The Word of the Year
2018 has been a tough year: school and synagogue shootings, massive wildfires and hurricanes, more #metoo issues, and turmoil in the Oval Office and with the media. If you had to pick one word to describe the tone of this year, what would you choose?
The Oxford University Press has made their selection. Nine words made it to the top and not surprisingly, nearly all of them have negative connotations.
The Oxford Word of the Year 2018 is… toxic.
I think we can all guess why this was the word of the year and unfortunately it fits too well. “In 2018, toxic added many strings to its poisoned bow becoming an intoxicating descriptor for the year’s most talked about topics. Our data shows that, along with a 45% rise in the number of times it has been looked up on oxforddictionaries.com, over the last year the word toxic has been used in an array of contexts, such as masculinity, relationship, environment, air and culture.”
Perhaps though, you were thinking of another word, was it, Gammon? Gammon was the first runner-up word. Typically used in the UK, it’s a derogatory term for an older middle-class white man whose face becomes flushed due to anger when expressing political (typically right-wing) opinions.
Gammon, the traditional British pub grub served with pineapple or a fried egg has had something of a renaissance in 2018 – though not due to any sudden food fads. Thanks to parallels drawn between the fleshy, pink meat and the visages of older, white men flushed in anger, gammon has become a derogatory term in political circles. I think gammon traversed the Atlantic this year.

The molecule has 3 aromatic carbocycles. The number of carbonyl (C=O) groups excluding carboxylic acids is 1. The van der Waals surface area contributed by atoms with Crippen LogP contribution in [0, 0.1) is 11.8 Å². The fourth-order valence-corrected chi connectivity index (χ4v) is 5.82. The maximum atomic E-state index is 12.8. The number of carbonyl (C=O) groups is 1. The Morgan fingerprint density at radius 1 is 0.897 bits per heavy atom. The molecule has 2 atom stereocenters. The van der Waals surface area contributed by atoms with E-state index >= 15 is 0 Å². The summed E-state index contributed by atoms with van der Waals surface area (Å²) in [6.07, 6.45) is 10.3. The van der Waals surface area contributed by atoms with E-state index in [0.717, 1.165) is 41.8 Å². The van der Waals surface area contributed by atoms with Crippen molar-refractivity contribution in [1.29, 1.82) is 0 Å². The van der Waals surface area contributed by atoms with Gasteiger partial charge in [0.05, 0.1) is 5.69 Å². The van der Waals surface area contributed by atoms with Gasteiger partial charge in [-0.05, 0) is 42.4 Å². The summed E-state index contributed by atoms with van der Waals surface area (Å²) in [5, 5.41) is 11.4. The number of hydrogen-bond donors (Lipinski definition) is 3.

Maybe you suggested Gaslighting, the action of manipulating someone by psychological means into accepting a false depiction of reality or doubting their own sanity.
In 2018, the term gaslighting emerged from the psychotherapist’s notebook to feature widely in discussions across the public realm, aided in part by growing public sensitivity to the importance of mental health and wellbeing.
Gaslighting is not a new word, but comes from the 1938 play Gas Light by Patrick Hamilton – made famous by the subsequent Oscar -winning 1944 film of the same title starring Ingrid Bergman – in which a man manipulates his wife into believing that she is going insane.
I don’t know about you, but I seem to be questioning my sanity nowadays.
Perhaps you’re upset about all the privacy and data leaks lately so you suggested Techlash, a strong and widespread negative reaction to the growing power and influence of large technology companies, particularly those based in Silicon Valley.
A portmanteau composed of ‘technology’ and ‘backlash’, the term techlash seems to have originated in the title of an article published by The Economist in November 2013. Thanks to the Cambridge Analytica scandal and proof of Russian meddling in our Presidential election, the word has become vogue in 2018.
If you have been feeling like there’s toxicity in the air, you’re not going crazy, we’re not gaslighting you, it’s real.
Perhaps this is one of the reasons George H. Bush’s funeral is eliciting so much broad-based respect. While he wasn’t the most popular president in his time, he did hold himself with dignity and act with propriety. America is lamenting the loss of such virtues. May his memory inspire the current government to behave in a more elevated fashion.
As it is now Chanukah, the word of the week should be sacrifice. The Maccabees lived according to Martin Luther King, Jr.’s dictum, “A man who does not have something for which he is willing to die is not fit to live.” Because these men and women fought against the greatest odds for the People of Israel, the Land of Israel and the Torah of Israel, Judaism is alive and vibrant today. When we light the candles, let’s remember the Maccabees and think about what we can do for our religion and country.
We all look forward to a new year where “toxic” will not be its representative word. Let the detox begin with us: how we judge ourselves, our loved ones, our community. Let the respect within our community radiate outwards and purify the air.